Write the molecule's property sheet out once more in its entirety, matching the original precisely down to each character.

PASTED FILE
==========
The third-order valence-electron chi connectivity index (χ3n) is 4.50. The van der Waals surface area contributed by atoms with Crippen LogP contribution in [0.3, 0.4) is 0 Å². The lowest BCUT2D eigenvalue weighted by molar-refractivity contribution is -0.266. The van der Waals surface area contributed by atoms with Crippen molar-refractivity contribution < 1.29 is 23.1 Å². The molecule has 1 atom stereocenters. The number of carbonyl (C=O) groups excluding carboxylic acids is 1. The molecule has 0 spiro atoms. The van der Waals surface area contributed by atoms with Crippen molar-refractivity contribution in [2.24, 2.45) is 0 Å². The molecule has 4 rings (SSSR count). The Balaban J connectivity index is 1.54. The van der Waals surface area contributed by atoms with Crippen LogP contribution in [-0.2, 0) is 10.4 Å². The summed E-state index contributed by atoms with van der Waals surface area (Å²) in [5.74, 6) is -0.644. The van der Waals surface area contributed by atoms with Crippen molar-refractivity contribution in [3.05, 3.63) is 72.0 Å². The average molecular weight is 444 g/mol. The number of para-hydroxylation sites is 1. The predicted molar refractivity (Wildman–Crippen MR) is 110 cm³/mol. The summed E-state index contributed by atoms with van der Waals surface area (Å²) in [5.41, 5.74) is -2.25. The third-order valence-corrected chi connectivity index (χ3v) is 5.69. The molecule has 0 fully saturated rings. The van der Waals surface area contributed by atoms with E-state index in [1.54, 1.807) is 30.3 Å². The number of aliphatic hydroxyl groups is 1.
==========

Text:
The third-order valence-electron chi connectivity index (χ3n) is 4.50. The van der Waals surface area contributed by atoms with Crippen LogP contribution in [0.3, 0.4) is 0 Å². The lowest BCUT2D eigenvalue weighted by molar-refractivity contribution is -0.266. The van der Waals surface area contributed by atoms with Crippen molar-refractivity contribution < 1.29 is 23.1 Å². The molecule has 1 atom stereocenters. The number of carbonyl (C=O) groups excluding carboxylic acids is 1. The molecule has 0 spiro atoms. The van der Waals surface area contributed by atoms with Crippen molar-refractivity contribution in [2.24, 2.45) is 0 Å². The molecule has 4 rings (SSSR count). The Balaban J connectivity index is 1.54. The van der Waals surface area contributed by atoms with Crippen LogP contribution in [-0.2, 0) is 10.4 Å². The summed E-state index contributed by atoms with van der Waals surface area (Å²) in [5.74, 6) is -0.644. The van der Waals surface area contributed by atoms with Crippen molar-refractivity contribution in [3.05, 3.63) is 72.0 Å². The average molecular weight is 444 g/mol. The number of para-hydroxylation sites is 1. The predicted molar refractivity (Wildman–Crippen MR) is 110 cm³/mol. The summed E-state index contributed by atoms with van der Waals surface area (Å²) in [5.41, 5.74) is -2.25. The third-order valence-corrected chi connectivity index (χ3v) is 5.69. The molecule has 0 fully saturated rings. The van der Waals surface area contributed by atoms with E-state index in [1.54, 1.807) is 30.3 Å². The number of aliphatic hydroxyl groups is 1.